Appendix B: Guidelines for the presentation of programs for approval of homeschooling

This is Appendix B to the Israel Ministry of Education Homeschooling Procedures

Appendix B

Guidelines for the presentation of programs for approval of homeschooling

1. General

Just as there are different approaches to education in the formal education system, so too with homeschooling. There are parents who prefer an approach based on fixed dates and orderly instruction, and others who prefer a less formal approach, which responds to the development of the child’s desires, to his interests and needs. Whatever the parents’ approach, the criterion for approval of homeschooling is the same: Ensuring that the child will be exposed to fields of knowledge covering at least 55% of the fields of knowledge in the foundation program (the core) of the Education Ministry according to the structure of clusters, provided that he learn language skills (Hebrew or other mother tongue), mathematics and social skills. Beyond this, the parents and the child are allowed to select any field of knowledge in which the child shows interest.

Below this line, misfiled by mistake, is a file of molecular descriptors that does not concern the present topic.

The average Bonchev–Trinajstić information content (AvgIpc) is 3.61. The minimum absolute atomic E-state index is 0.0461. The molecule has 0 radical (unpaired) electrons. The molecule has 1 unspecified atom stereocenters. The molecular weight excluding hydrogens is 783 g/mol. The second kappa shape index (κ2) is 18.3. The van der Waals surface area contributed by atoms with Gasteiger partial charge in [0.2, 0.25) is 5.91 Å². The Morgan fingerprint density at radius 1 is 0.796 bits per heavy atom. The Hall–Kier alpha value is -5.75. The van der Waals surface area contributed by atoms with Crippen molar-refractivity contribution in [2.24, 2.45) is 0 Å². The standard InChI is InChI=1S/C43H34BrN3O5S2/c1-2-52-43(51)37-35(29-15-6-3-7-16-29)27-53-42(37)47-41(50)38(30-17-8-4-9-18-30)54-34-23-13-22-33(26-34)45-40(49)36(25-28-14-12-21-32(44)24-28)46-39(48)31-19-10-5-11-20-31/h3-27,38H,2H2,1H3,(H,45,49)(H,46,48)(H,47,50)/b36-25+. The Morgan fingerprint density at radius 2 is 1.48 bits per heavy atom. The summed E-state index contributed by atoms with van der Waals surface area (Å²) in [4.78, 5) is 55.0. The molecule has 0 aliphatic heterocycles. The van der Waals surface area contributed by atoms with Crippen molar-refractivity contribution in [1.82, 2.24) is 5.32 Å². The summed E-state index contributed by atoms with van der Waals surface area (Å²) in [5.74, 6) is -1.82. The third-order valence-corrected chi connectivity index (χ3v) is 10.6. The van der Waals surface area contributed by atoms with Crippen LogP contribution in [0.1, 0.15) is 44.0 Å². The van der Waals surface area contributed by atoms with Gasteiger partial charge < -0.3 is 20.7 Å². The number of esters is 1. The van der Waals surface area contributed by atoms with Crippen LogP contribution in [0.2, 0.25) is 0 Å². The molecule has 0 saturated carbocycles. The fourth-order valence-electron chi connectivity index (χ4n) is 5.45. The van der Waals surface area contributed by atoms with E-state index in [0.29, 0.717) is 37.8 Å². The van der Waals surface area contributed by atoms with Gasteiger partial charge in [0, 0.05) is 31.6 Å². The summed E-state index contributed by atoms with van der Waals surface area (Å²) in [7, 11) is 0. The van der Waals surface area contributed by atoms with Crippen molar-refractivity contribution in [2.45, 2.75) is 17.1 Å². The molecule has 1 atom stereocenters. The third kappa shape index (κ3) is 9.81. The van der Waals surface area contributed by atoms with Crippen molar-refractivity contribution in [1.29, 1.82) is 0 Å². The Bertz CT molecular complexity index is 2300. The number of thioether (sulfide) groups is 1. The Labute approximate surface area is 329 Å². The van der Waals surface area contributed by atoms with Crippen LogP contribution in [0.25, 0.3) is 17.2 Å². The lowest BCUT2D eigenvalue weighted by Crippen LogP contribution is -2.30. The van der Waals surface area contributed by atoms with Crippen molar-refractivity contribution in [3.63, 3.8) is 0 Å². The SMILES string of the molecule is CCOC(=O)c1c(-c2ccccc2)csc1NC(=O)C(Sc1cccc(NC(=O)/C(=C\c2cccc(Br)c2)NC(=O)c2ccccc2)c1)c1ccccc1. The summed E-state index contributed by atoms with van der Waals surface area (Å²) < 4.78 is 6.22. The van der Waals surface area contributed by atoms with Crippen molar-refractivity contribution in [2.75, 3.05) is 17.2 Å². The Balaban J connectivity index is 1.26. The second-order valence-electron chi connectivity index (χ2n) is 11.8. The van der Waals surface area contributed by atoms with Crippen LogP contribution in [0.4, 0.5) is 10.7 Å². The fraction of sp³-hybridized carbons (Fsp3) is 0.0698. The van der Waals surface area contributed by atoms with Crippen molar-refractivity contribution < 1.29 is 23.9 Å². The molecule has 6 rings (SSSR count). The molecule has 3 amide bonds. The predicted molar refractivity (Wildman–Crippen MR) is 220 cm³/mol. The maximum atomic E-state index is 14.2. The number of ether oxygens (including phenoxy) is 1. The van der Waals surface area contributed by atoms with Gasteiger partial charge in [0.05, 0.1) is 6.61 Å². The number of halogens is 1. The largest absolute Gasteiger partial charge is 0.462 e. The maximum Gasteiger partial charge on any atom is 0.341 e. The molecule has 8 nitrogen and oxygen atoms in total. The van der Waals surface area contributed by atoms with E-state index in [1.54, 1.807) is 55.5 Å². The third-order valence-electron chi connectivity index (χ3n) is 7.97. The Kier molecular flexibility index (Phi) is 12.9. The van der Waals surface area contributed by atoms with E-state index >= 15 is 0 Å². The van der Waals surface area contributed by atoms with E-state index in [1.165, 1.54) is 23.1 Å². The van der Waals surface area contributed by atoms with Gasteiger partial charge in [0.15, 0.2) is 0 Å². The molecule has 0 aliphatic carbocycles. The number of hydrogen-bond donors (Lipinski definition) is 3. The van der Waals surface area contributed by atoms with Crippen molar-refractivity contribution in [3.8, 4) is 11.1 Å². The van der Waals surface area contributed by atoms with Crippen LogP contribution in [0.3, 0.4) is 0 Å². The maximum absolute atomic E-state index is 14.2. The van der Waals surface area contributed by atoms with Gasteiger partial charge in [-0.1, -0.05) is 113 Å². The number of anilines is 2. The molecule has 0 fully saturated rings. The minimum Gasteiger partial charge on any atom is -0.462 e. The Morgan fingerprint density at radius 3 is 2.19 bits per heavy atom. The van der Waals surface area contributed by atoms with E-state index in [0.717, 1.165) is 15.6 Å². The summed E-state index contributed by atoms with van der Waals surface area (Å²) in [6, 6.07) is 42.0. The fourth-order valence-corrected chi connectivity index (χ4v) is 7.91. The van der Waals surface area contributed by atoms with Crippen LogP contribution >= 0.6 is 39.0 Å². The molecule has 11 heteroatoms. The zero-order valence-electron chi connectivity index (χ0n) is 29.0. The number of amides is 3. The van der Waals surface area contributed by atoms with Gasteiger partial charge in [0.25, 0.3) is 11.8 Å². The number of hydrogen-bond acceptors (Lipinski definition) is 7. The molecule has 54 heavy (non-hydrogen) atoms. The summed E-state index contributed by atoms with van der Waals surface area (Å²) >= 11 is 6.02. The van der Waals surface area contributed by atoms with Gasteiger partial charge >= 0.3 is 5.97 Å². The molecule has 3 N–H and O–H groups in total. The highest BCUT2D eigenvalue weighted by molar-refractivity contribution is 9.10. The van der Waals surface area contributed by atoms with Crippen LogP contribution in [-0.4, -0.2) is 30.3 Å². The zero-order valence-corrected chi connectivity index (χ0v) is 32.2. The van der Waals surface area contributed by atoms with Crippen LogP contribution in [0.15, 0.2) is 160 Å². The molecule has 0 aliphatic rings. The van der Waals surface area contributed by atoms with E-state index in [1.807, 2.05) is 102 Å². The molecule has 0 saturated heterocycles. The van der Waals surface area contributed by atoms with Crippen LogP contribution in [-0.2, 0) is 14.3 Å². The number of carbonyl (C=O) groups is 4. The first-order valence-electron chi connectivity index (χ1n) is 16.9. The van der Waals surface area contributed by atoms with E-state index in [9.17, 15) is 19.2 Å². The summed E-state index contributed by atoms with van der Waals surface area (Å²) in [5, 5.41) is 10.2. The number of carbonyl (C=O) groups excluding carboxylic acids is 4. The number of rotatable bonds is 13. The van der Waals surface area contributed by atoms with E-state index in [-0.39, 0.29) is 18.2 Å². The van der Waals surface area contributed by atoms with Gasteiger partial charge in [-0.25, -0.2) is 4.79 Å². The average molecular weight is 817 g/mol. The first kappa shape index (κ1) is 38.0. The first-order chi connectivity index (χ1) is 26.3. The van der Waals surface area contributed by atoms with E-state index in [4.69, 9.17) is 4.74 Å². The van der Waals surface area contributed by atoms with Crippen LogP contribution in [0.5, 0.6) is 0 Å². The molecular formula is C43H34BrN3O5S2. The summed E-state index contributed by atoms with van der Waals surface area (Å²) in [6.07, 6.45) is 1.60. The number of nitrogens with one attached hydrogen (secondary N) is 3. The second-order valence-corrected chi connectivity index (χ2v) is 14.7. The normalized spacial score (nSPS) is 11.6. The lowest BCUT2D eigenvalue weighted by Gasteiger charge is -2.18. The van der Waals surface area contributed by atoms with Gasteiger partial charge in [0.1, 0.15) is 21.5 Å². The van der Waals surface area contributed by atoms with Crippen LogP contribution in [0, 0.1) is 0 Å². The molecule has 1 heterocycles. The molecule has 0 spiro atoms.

Parents who opt for homeschooling accept responsibility for the planning, implementation and assessment of their child’s learning. It is expected of them to show the ability to plan and provide for the educational needs of their children, to demonstrate that their learning environment enables access to learning centers such as a library, museums and use of technologies, including computer-based technologies.

2. Clusters of learning as they appear in the foundation program (the core) of the Israeli education system

A. In pre-primary education

  • Arts cluster: Music, visual arts, theater, dance and cinema
  • Literacy and language skills cluster
  • Life skills cluster: Health, physical education, road safety, safety
  • Mathematics and sciences

B.  In elementary and post-elementary education

  • Humanities and society cluster: homeland, society, citizenship, history, geography
  • Mathematics and sciences cluster: Mathematics, nature, technology and sciences